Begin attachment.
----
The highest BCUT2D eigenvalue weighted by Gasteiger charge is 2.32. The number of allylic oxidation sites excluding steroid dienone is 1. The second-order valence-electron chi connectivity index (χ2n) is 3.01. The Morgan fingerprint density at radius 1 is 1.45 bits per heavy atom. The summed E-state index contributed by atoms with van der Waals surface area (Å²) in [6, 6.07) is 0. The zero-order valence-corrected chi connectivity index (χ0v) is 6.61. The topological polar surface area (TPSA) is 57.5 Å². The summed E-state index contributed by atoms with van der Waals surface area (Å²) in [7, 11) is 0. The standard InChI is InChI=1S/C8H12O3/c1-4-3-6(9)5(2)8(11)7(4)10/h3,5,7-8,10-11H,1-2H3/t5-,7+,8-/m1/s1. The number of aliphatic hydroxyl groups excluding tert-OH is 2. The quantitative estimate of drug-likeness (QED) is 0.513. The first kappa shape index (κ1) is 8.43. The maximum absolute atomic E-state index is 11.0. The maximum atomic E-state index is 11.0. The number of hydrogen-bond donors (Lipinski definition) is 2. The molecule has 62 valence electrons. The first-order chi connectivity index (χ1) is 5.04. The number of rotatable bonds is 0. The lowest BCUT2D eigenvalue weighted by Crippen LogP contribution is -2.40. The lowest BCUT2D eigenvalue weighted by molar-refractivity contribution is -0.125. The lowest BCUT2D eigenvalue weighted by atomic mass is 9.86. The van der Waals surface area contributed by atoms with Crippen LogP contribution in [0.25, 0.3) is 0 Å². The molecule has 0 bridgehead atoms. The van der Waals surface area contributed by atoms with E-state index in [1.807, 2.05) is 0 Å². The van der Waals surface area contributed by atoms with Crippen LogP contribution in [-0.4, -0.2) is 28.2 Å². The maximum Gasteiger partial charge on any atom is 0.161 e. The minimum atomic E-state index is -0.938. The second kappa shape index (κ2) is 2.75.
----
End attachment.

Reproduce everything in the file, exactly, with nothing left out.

The highest BCUT2D eigenvalue weighted by Gasteiger charge is 2.32. The number of allylic oxidation sites excluding steroid dienone is 1. The second-order valence-electron chi connectivity index (χ2n) is 3.01. The Morgan fingerprint density at radius 1 is 1.45 bits per heavy atom. The summed E-state index contributed by atoms with van der Waals surface area (Å²) in [6, 6.07) is 0. The zero-order valence-corrected chi connectivity index (χ0v) is 6.61. The topological polar surface area (TPSA) is 57.5 Å². The summed E-state index contributed by atoms with van der Waals surface area (Å²) in [7, 11) is 0. The standard InChI is InChI=1S/C8H12O3/c1-4-3-6(9)5(2)8(11)7(4)10/h3,5,7-8,10-11H,1-2H3/t5-,7+,8-/m1/s1. The number of aliphatic hydroxyl groups excluding tert-OH is 2. The quantitative estimate of drug-likeness (QED) is 0.513. The first kappa shape index (κ1) is 8.43. The maximum absolute atomic E-state index is 11.0. The maximum atomic E-state index is 11.0. The number of hydrogen-bond donors (Lipinski definition) is 2. The molecule has 62 valence electrons. The first-order chi connectivity index (χ1) is 5.04. The number of rotatable bonds is 0. The lowest BCUT2D eigenvalue weighted by Crippen LogP contribution is -2.40. The lowest BCUT2D eigenvalue weighted by molar-refractivity contribution is -0.125. The lowest BCUT2D eigenvalue weighted by atomic mass is 9.86. The van der Waals surface area contributed by atoms with Crippen LogP contribution in [0.25, 0.3) is 0 Å². The molecule has 0 bridgehead atoms. The van der Waals surface area contributed by atoms with E-state index in [1.807, 2.05) is 0 Å². The van der Waals surface area contributed by atoms with Crippen LogP contribution in [-0.4, -0.2) is 28.2 Å². The maximum Gasteiger partial charge on any atom is 0.161 e. The minimum atomic E-state index is -0.938. The second kappa shape index (κ2) is 2.75.